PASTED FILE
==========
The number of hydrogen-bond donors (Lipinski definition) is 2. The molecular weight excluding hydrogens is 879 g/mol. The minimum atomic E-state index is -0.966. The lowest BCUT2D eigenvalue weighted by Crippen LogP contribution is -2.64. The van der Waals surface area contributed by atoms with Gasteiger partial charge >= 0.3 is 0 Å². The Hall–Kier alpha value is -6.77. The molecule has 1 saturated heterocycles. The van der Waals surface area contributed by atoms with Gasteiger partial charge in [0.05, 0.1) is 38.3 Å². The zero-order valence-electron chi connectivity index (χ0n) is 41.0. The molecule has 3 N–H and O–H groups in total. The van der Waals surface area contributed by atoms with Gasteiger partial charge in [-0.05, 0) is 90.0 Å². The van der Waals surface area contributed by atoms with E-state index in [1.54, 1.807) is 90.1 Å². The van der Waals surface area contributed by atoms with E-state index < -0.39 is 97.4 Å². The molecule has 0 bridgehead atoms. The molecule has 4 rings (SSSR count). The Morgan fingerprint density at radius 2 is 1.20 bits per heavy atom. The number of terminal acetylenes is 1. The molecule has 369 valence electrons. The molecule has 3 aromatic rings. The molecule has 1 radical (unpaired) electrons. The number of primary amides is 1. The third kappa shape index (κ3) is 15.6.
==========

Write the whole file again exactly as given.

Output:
The number of hydrogen-bond donors (Lipinski definition) is 2. The molecular weight excluding hydrogens is 879 g/mol. The minimum atomic E-state index is -0.966. The lowest BCUT2D eigenvalue weighted by Crippen LogP contribution is -2.64. The van der Waals surface area contributed by atoms with Gasteiger partial charge >= 0.3 is 0 Å². The Hall–Kier alpha value is -6.77. The molecule has 1 saturated heterocycles. The van der Waals surface area contributed by atoms with Gasteiger partial charge in [0.05, 0.1) is 38.3 Å². The zero-order valence-electron chi connectivity index (χ0n) is 41.0. The molecule has 3 N–H and O–H groups in total. The van der Waals surface area contributed by atoms with Gasteiger partial charge in [-0.05, 0) is 90.0 Å². The van der Waals surface area contributed by atoms with E-state index in [1.54, 1.807) is 90.1 Å². The van der Waals surface area contributed by atoms with E-state index < -0.39 is 97.4 Å². The molecule has 0 bridgehead atoms. The molecule has 4 rings (SSSR count). The Morgan fingerprint density at radius 2 is 1.20 bits per heavy atom. The number of terminal acetylenes is 1. The molecule has 369 valence electrons. The molecule has 3 aromatic rings. The molecule has 1 radical (unpaired) electrons. The number of primary amides is 1. The third kappa shape index (κ3) is 15.6.